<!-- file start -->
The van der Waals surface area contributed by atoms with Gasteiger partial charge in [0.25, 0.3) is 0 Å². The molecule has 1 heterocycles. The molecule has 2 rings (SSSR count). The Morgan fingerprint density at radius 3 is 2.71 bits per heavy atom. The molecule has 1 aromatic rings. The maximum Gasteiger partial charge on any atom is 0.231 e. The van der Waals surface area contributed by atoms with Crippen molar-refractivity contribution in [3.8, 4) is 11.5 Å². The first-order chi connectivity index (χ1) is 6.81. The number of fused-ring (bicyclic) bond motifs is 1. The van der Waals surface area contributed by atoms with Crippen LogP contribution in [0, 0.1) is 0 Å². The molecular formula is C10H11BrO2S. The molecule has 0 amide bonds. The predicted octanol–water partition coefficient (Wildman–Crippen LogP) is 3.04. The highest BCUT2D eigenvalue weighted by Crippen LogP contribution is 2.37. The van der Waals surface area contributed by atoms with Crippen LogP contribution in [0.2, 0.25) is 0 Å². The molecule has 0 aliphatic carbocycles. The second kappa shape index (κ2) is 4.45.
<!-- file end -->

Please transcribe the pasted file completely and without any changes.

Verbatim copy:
The van der Waals surface area contributed by atoms with Gasteiger partial charge in [0.25, 0.3) is 0 Å². The molecule has 1 heterocycles. The molecule has 2 rings (SSSR count). The Morgan fingerprint density at radius 3 is 2.71 bits per heavy atom. The molecule has 1 aromatic rings. The maximum Gasteiger partial charge on any atom is 0.231 e. The van der Waals surface area contributed by atoms with Crippen molar-refractivity contribution in [3.8, 4) is 11.5 Å². The first-order chi connectivity index (χ1) is 6.81. The number of fused-ring (bicyclic) bond motifs is 1. The van der Waals surface area contributed by atoms with Crippen LogP contribution in [0, 0.1) is 0 Å². The molecular formula is C10H11BrO2S. The molecule has 0 amide bonds. The predicted octanol–water partition coefficient (Wildman–Crippen LogP) is 3.04. The highest BCUT2D eigenvalue weighted by Crippen LogP contribution is 2.37. The van der Waals surface area contributed by atoms with Crippen LogP contribution in [0.2, 0.25) is 0 Å². The molecule has 0 aliphatic carbocycles. The second kappa shape index (κ2) is 4.45.